The pantheism controversy (Pantheismusstreit)
In 1785, Friedrich Heinrich Jacobi published a condemnation of Spinoza's pantheism, after Lessing was thought to have confessed on his deathbed to being a "Spinozist", which was the equivalent in his time of being called an atheist. Jacobi claimed that Spinoza's doctrine was pure materialism, because all Nature and God are said to be nothing but extended substance. This, for Jacobi, was the result of Enlightenment rationalism and it would finally end in absolute atheism. Moses Mendelssohn disagreed with Jacobi, saying that there is no actual difference between theism and pantheism. The entire issue became a major intellectual and religious concern for European civilization at the time, which Immanuel Kant rejected, as he thought that attempts to conceive of transcendent reality would lead to antinomies in thought.

The attraction of Spinoza's philosophy to late eighteenth-century Europeans was that it provided an alternative to Materialism, Atheism, and Deism. Three of Spinoza's ideas strongly appealed to them:

the unity of all that exists;
the regularity of all that happens; and
the identity of spirit and nature.
Spinoza's "God or Nature" provided a living, natural God, in contrast to the Newtonian mechanical First Cause or the dead mechanism of the French "Man Machine."

Modern relevance
Late twentieth century Europe has demonstrated a greater philosophical interest in Spinoza, often from a left-wing or Marxist perspective. Notable philosophers Gilles Deleuze, Antonio Negri, Étienne Balibar and the Brazilian philosopher Marilena Chauí have each written books on Spinoza. Deleuze's doctoral thesis, published in 1968, refers to him as "the prince of philosophers". (Deleuze, 1968). Other philosophers heavily influenced by Spinoza include Constantin Brunner and John David Garcia. Stuart Hampshire wrote a major English language study of Spinoza, though H. H. Joachim's work is equally valuable. Unlike most philosophers, Spinoza and his work were highly regarded by Nietzsche.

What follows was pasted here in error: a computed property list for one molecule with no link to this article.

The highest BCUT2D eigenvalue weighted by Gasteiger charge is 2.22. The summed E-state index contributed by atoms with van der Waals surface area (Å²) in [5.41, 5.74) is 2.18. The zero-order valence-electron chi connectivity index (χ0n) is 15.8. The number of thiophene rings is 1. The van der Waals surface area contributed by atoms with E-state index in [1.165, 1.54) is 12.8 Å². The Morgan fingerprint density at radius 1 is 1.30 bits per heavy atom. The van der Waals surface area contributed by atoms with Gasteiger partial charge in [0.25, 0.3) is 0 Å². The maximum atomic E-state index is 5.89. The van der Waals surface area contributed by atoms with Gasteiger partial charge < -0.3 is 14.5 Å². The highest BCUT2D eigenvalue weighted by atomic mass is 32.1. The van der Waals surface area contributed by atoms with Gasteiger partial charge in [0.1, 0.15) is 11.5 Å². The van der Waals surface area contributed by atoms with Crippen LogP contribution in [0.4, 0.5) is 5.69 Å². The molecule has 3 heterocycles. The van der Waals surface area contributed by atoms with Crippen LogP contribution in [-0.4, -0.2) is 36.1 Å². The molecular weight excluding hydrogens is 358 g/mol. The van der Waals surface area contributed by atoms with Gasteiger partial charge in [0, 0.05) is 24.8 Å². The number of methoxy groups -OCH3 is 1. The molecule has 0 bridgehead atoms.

Prominent Cambridge philosopher Ludwig Wittgenstein evoked Spinoza with the title (suggested to him by G. E. Moore) of the English translation of his first definitive philosophical work, Tractatus Logico-Philosophicus, an allusion to Spinoza's Tractatus Theologico-Politicus. Elsewhere, Wittgenstein deliberately borrowed the expression sub specie aeternitatis from Spinoza (Notebooks, 1914-16, p. 83). Otherwise, however, Wittgenstein did not appear to have owed very much to Spinoza, although the structure of his Tractatus Logico-Philosophicus does have certain structural affinities with Spinoza's Ethics (though, admittedly, not with the latter's own Tractatus), in erecting complex philosophical arguments starting from basic logical assertions and principles.